College football’s most polarizing player stirred plenty of emotions in Saturday’s long-awaited return to action after a tumultuous off-season.
Texas A&M quarterback Johnny Manziel, the 2012 Heisman Trophy winner, made plenty of big plays, lifted the spirits of teammates and energized the crowd that watched the seventh-ranked Aggies survive a 52-31 shootout against Rice in Kyle Field.
But Manziel stirred an emotion in coach Kevin Sumlin that we’d not seen before, at least to this level: frustration.
Manziel, who sat out the first half because of an NCAA suspension for a rules violation committed while signing memorabilia in the off-season, earned a fourth-quarter benching for what Sumlin called “a foolish penalty” for unsportsmanlike conduct. Manziel, who jawed frequently with Rice players after entering the game in the third quarter, drew the 15-yard stepoff after his last of three touchdown passes, a 9-yarder to Mike Evans.
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Sumlin also expressed concern about Manziel’s apparent signal to one Rice player that he would not be willing to give him an autograph — making the signing gesture as they separated — following a third-quarter play. Sumlin made it clear that Manziel, who was not made available for interviews by A&M officials, has work to do in the area of ignoring opponents’ taunts after making himself a target for them with his productive play on the field and his high-profile exploits off it.
“We’ve got to grow up and mature as a team, and individual acts like that hurt your football team,” Sumlin said. “I thought Johnny was pressing a little bit early. And a foolish penalty at the end.
“No matter what the comments are, he’s going to face that every week with people chirping. That’s not OK [to respond]. I addressed that on the sideline right after the play. It’s something he’s going to have to deal with every week.”
Asked if he’d planned to pull Manziel before his fourth-quarter penalty, Sumlin said: “Nope.” He also vowed to check out the videotapes of Manziel’s signature-related exchange with the Rice player.
“I will address that,” Sumlin said. “If I had seen it, I would have done something about it [Saturday].”
Sumlin had multiple reasons to be frustrated Saturday. He began the day by announcing two-game suspensions for four players, including three defensive starters. He ended it by benching his Heisman Trophy winner and watching two players ejected for second-half infractions that will prevent them from playing in the first half of next week’s game against Sam Houston State: cornerback Deshazor Everett (targeting) and linebacker Daeshon Hall (fighting).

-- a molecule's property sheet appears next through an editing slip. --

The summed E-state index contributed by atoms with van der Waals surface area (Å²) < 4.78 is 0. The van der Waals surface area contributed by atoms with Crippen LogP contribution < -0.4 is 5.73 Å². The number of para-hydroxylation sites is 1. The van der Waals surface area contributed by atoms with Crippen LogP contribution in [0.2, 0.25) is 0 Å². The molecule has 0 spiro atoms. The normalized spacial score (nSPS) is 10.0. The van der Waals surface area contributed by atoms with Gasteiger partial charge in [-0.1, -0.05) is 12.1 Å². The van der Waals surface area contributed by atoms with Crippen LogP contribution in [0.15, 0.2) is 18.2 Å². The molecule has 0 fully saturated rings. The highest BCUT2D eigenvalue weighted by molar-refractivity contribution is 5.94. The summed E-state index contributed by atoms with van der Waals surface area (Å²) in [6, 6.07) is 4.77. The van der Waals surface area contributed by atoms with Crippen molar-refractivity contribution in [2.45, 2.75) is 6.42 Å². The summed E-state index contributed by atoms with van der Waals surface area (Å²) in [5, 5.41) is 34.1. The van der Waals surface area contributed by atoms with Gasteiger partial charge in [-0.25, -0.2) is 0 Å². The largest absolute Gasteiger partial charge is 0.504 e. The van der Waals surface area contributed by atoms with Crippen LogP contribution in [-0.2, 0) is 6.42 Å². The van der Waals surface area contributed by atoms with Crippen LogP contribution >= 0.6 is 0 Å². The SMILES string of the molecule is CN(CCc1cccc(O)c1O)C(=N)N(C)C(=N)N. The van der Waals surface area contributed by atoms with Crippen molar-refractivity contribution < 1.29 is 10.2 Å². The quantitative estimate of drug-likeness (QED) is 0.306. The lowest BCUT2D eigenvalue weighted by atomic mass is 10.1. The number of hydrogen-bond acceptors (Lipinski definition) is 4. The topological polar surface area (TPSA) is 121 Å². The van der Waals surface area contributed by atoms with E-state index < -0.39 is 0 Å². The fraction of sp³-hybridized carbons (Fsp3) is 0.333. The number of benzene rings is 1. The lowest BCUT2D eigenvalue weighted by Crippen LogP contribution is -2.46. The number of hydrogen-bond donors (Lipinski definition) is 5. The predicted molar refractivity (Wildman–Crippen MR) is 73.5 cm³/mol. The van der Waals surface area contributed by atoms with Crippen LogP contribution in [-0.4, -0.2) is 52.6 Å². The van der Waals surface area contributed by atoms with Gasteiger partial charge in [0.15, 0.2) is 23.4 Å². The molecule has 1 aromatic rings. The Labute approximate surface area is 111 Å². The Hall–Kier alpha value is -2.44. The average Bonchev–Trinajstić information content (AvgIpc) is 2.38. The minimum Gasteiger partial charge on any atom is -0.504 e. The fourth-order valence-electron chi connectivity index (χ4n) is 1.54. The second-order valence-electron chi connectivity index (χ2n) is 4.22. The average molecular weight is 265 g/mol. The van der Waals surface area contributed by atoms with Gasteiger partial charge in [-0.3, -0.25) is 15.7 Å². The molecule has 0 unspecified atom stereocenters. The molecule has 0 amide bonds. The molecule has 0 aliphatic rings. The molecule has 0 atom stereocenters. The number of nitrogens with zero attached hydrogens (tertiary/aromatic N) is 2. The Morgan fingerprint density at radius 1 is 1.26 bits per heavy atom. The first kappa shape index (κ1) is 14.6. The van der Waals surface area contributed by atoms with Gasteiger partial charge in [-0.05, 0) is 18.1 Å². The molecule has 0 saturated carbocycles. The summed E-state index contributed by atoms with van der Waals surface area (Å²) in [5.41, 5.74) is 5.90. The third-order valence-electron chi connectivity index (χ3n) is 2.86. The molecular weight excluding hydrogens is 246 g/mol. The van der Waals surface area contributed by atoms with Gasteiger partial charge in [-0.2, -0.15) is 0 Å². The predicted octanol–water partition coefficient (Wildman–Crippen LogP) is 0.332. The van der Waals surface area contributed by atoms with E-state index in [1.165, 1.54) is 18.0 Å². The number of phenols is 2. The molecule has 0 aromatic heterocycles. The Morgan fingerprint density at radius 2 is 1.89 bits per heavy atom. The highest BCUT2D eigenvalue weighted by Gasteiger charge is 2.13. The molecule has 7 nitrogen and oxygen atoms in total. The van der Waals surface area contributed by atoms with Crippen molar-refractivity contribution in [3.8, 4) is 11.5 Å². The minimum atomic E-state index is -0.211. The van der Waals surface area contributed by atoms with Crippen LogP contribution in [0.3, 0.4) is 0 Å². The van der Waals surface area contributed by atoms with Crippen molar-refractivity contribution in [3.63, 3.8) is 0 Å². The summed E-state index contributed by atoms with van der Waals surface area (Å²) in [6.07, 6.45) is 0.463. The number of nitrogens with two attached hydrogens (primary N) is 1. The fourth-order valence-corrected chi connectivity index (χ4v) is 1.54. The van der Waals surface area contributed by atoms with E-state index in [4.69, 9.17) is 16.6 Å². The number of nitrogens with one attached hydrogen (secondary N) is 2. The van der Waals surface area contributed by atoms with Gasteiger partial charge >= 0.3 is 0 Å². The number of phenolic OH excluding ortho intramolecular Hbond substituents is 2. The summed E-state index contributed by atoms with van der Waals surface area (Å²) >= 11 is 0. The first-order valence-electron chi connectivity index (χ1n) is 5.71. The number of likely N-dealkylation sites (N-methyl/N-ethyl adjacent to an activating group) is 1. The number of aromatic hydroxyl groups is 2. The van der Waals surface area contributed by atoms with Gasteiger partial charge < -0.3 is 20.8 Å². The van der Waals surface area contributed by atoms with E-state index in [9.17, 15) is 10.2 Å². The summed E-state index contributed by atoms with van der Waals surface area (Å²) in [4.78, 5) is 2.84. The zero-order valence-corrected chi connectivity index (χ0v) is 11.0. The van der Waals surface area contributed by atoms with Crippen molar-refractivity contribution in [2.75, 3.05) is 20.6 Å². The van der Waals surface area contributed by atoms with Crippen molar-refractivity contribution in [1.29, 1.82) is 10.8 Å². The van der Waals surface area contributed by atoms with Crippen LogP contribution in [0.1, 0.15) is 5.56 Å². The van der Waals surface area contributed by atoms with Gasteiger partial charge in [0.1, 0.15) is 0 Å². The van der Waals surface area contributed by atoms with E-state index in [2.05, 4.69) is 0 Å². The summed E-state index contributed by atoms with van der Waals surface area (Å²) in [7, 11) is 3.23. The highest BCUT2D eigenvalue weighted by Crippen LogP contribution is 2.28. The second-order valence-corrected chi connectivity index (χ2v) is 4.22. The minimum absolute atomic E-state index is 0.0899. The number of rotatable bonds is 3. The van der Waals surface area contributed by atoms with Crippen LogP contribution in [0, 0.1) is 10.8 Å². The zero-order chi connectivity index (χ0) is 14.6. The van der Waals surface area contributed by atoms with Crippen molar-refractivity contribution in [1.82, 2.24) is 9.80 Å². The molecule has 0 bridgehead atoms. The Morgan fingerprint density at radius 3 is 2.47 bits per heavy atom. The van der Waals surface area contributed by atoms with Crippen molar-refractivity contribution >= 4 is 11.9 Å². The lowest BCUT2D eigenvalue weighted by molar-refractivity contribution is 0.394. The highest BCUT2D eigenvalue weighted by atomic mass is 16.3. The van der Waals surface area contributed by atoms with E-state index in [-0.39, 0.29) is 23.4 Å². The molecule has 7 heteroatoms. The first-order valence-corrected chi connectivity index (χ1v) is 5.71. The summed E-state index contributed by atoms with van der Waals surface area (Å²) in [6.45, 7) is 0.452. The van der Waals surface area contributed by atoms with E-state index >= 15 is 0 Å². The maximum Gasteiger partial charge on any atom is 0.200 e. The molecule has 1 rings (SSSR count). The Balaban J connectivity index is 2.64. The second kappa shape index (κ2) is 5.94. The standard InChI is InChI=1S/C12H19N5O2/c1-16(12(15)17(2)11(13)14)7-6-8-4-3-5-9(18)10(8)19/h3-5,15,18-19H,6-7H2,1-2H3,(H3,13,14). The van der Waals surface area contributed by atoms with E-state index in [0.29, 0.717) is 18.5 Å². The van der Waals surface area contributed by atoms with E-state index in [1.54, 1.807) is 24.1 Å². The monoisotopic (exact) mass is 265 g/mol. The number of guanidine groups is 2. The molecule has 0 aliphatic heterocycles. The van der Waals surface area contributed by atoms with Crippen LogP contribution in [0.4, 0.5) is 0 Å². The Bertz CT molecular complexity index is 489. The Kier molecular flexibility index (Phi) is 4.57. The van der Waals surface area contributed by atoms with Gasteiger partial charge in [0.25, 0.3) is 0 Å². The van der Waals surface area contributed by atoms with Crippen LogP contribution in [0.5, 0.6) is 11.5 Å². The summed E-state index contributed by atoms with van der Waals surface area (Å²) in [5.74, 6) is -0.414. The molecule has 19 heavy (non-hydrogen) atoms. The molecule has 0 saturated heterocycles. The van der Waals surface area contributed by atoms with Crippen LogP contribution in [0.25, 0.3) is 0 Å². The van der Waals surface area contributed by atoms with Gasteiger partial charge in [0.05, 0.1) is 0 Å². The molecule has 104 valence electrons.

Perhaps most ominous, Sumlin’s defense surrendered more yards to Rice (509) than his offense gained (486). The Aggies (1-0) escaped with a victory, remaining on pace for a Sept. 14 mega-showdown against top-ranked Alabama (1-0). But they were not nearly as crisp against a 27-point underdog as Sumlin had hoped.
“We have a lot of pieces that we can be successful with. But we had some guys get frozen up today and caught on their heels,” Sumlin said.
That did not happen to quarterback Matt Joeckel, a junior from Arlington High School who threw for 190 yards and a touchdown in his first career start. Joeckel, who completed 14 of 19 passes without an interception, turned matters over to Manziel with a 28-21 halftime lead.
Manziel, who passed for 92 yards and rushed for 19, took the field to thunderous applause and offered a salute to the A&M student section as he jogged toward the huddle.
Then, his emotions bubbled over, drawing sharp words from Sumlin and criticism from college football analysts. ESPN analyst Trevor Matich called Manziel a “selfish, unstable knucklehead.”
A&M teammates merely shrugged their shoulders and considered it another example of Johnny being Johnny, a fiery leader with lots of swagger that they love to follow.
Asked to grade Manziel’s debut, safety Toney Hurd Jr. said: “I felt like he represented himself with a nice swag. He came out and had fun. We got the ‘W’ and that’s what really matters.”
Offensive tackle Cedric Ogbuehi concurred.
“That’s how he is,” Ogbuehi said. “He’s a fiery guy and that’s what we love about him. He’s not quiet. He’s not shy. He’s going to be loud and aggressive. That’s what makes him Johnny Football. We love it.”
But his coach would prefer if Johnny Football does not continue to morph into Johnny Rabbit Ears when opponents taunt him on the field. Manziel has made himself an easy target, a fact he acknowledged in July at SEC media days.
As such, he’ll need to do a better job of shaking things off when playing in more hostile surroundings than the friendly confines he enjoyed Saturday in Kyle Field. Sumlin acknowledged he needs to be part of the process, lest Manziel draw a game-turning penalty at the wrong time against Alabama.
“We talk about that in general all the time,” Sumlin said. “We have to grow and mature as a team, and that’s part of our jobs as coaches.”